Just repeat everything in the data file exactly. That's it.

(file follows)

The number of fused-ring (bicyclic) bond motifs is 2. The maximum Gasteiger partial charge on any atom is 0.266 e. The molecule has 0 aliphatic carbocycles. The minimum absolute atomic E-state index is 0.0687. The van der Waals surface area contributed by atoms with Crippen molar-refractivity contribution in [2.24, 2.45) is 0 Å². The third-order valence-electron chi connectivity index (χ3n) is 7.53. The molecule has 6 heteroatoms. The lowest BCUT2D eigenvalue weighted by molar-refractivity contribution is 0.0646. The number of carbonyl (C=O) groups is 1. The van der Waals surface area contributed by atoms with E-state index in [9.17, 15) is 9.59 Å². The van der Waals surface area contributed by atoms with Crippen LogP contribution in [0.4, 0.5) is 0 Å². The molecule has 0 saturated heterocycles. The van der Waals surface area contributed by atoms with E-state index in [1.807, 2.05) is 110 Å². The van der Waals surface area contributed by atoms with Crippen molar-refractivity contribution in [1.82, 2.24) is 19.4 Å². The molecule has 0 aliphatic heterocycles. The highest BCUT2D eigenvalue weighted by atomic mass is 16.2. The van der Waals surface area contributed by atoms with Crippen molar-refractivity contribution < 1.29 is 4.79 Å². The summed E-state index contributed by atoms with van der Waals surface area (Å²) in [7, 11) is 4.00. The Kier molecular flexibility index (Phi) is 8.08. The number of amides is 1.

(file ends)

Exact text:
The number of fused-ring (bicyclic) bond motifs is 2. The maximum Gasteiger partial charge on any atom is 0.266 e. The molecule has 0 aliphatic carbocycles. The minimum absolute atomic E-state index is 0.0687. The van der Waals surface area contributed by atoms with Crippen molar-refractivity contribution in [2.24, 2.45) is 0 Å². The third-order valence-electron chi connectivity index (χ3n) is 7.53. The molecule has 6 heteroatoms. The lowest BCUT2D eigenvalue weighted by molar-refractivity contribution is 0.0646. The number of carbonyl (C=O) groups is 1. The van der Waals surface area contributed by atoms with E-state index in [9.17, 15) is 9.59 Å². The van der Waals surface area contributed by atoms with Crippen LogP contribution in [0.4, 0.5) is 0 Å². The molecule has 0 saturated heterocycles. The van der Waals surface area contributed by atoms with E-state index in [1.807, 2.05) is 110 Å². The van der Waals surface area contributed by atoms with Crippen molar-refractivity contribution in [1.82, 2.24) is 19.4 Å². The molecule has 0 aliphatic heterocycles. The highest BCUT2D eigenvalue weighted by atomic mass is 16.2. The van der Waals surface area contributed by atoms with Crippen molar-refractivity contribution < 1.29 is 4.79 Å². The summed E-state index contributed by atoms with van der Waals surface area (Å²) in [7, 11) is 4.00. The Kier molecular flexibility index (Phi) is 8.08. The number of amides is 1.